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Teaching the First World War
Teaching the First World War

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2.1 Centenary debates

By the 1980s, the Fischer controversy had run out of steam, and many of Fischer’s claims, once so controversial, had found their way into mainstream history books in Germany as well as elsewhere. Historians moved away from their focus on Germany and examined the actions of other governments to explain this international crisis. By the time the war’s centenary approached, it seemed as if this 100-year controversy had run its course.

However, the centenary became the occasion for old arguments to come to the fore, as revisionist approaches gained popularity again. In this context, the work of historian Christopher Clark stands out. His publication, The Sleepwalkers: How Europe Went to War in 1914, had almost as great an impact as Fischer’s work had all those decades ago. Clark (2012) argued for more responsibility to be attached to France, Russia and Serbia. His interpretation is more lenient towards Germany and Austria-Hungary. He rejects the idea of ‘guilt’ altogether and asks: ‘Do we really need to make the case against a single guilty state, or to rank the states according to their respective share in responsibility for the outbreak of war?’ (Clark, 2012, p. 560). In this, he went against the long-established views that highlighted German responsibility. Even though he argues that we should not ‘minimize the belligerence and imperialist paranoia of the Austrian and German policy-makers that rightly absorbed the attention of Fritz Fischer and his historiographical allies’, he argues that ‘the Germans were not the only imperialists and not the only ones to succumb to paranoia.’ Rather, the crisis of 1914 ‘was the fruit of a shared political culture’ (Ibid, p. 561).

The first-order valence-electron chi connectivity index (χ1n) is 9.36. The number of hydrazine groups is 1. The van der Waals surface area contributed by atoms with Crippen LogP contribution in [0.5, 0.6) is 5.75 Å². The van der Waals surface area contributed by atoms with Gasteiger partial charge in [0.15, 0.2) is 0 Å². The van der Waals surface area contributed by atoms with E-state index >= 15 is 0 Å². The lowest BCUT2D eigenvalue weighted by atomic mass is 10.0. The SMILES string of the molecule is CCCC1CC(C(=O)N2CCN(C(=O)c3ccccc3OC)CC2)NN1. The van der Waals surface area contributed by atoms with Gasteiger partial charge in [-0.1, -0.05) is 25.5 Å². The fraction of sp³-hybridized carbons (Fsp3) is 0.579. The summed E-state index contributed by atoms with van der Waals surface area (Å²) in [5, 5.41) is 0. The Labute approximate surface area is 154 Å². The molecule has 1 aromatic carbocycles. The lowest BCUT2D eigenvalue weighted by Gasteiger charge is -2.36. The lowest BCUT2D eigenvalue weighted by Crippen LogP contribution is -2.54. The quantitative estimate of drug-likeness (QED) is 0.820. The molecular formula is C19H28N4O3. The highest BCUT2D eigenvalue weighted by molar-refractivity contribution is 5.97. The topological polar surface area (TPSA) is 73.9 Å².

The centenary brought a somewhat unexpected revival of the debate on the origins of the war, and the topic was once again of public interest, particularly in Germany where Clark’s thesis enjoyed great popularity. Many Germans took from Clark that Germany had not been the main culprit and that the slate had been wiped clean following the publication of The Sleepwalkers.

Activity 3 Accessing review articles

Timing: Allow up to one hour

Using your JSTOR personal registration (see Session 5 [Tip: hold Ctrl and click a link to open it in a new tab. (Hide tip)] ), access a review article that will give you an overview of the debate during the centenary and bring you up to date with more recent scholarship.

Examples include:

  • Andrew G. Bonnell (2015) ‘New Histories of the Origins of the First World War: What Happened to the “Primacy of Domestic Politics?”’, Australian Journal of Politics and History, 61 (1), pp. 121–7.
  • Annika Mombauer (2015) ‘Guilt or Responsibility? The Hundred-Year Debate on the Origins of World War I’, Central European History, 48, pp. 541–64.
  • William Mulligan (2014) ‘The Trial Continues: New Directions in the Study of the Origins of the First World War’, English Historical Review, 129(538), pp. 639–66.

If you want to spend more time on this activity, you could also access, via JSTOR, some book reviews of the most relevant recent publications. Good starting points would be:

  • Christopher Clark, The Sleepwalkers: How Europe Went to War in 1914
  • Sean McMeekin, Russia and the Origins of the First World War
  • T.G. Otte, July Crisis: The World’s Descent into War, Summer 1914

A useful recent summary of the arguments can be found in the revised and updated edition of Joll and Martel, The Origins of the First World War, fourth edition (London, 2022). Joll’s classic text has been updated by Gordon Martel and is one of the best overviews of the topic and suitable for students. For an up-to-date discussion of the historiographical debate, see Annika Mombauer, The Causes of the First World War. The Long Blame Game (London, 2024).


Hopefully you have found and read a review article that relates to the centenary debate. In this activity we’ve suggested some articles for you; in Session 5 you will look at strategies for finding secondary sources, including literature reviews.

In the next section, you will explore the opposing arguments of two leading historians on this topic: John Röhl and Christopher Clark.